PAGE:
Location: Given away by its name, the famous lake is an impressive 2.5 kilometres long and 90 metres deep, set against the magnificence of the backdrop of the Canadian Rockies. The town is small with only 1,000 inhabitants, but the Lake Louise ski area is impressive boasting 4,200 skiable acres making it one of the largest ski areas in North America.
Located a further 30 minutes west of Banff, Lake Louise is known for its reliably long ski Season and unique layout (it offers a green run down from every chairlift so works well for varying degrees of experience). Of its 139 runs though it also offers 30% for advanced skiers.
Getting there: Daily flights depart to Calgary fom London Heathrow with Air Canada and British Airways. In the winter, Canadian Affair operates twice weekly charter flights from London Gatwick.
Lake Louise is a 2.5 hour drive from Calgary Airport. You can get there by renting your own car, booking a private taxi or hopping on one of the shuttle buses that run on a regular basis.
Where to stay: Considering the size of Lake Louise, it surprisingly plays host to one of the best hotels in North America. The Post Hotel has won Conde Nast Traveller’s Gold Award for food excellence and had a fantastic spa and restaurant. Alternatively head up the hill for stunning views of the lake staying at Fairmont’s Chateau Lake Louise. For a cheaper option you can stay at Deer Lodge which is more than comfortable and spoils you with a stunning rooftop Jacuzzi.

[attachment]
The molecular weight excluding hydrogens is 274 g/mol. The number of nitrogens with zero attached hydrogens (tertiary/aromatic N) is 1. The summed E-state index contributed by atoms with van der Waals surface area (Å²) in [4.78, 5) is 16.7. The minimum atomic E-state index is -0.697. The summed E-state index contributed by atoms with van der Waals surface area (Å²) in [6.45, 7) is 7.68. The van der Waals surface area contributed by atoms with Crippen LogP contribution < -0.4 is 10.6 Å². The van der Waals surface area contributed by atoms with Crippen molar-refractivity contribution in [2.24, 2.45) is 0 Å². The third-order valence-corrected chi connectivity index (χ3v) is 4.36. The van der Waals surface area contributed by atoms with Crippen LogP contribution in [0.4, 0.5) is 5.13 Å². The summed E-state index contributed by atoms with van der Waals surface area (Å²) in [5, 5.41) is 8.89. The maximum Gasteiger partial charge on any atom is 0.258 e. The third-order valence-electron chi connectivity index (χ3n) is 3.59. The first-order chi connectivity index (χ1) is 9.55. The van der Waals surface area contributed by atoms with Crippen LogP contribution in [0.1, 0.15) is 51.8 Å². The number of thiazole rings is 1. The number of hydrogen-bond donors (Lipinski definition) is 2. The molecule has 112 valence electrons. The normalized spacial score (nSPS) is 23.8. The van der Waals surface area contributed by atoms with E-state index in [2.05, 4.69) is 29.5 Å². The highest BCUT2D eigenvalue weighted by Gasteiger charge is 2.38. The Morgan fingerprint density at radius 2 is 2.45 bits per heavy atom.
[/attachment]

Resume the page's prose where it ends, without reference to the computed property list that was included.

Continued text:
Highlights: When conditions are good, Lake Louise can offer exceptional skiing with the famous dry powder that Canada is famous for.
Downsides: The village is tiny so don’t expect much of a social life – the hotels are dotted around the village so taxis are a must if you’re looking to explore.
Best piste run: Head to the Paradise Bowl / Eagle Ridge area round the back side of the mountain – it tends to be quieter here and there are great steep runs as well as fun gladed (easy) blacks.
Best mountain restaurant: Expect conveyor belts and unexciting food compared to our European experiences, so we recommend grabbing a hot dog or Starbucks at base and head back out to the slopes!
Best restaurant in town: The Post Hotel’s restaurant is exceptional with a wine list of dreams but CRMR’s Deer Lodge has great food as well.
Best après bar: Lake Louise isn’t known for its après ski – we’d head to the spa at the Post Hotel instead or their pub downstairs for some nachos and beer.
Best off piste run: Hike up the Larch area or play around by the Ladie’s downhill where you can find some good tree skiing amongst good groomed black runs.
Best guide: Hugh Tafel knows the area like the back of his hand and we’d recommend him for those looking for some off piste tips before they sample the snow by helicopter. Lake Louise does offer daily ski hosts but we found them suitable for beginners and extremely slow – it’s not a way to discover Lake Louise and Hugh is worth the private guide cost.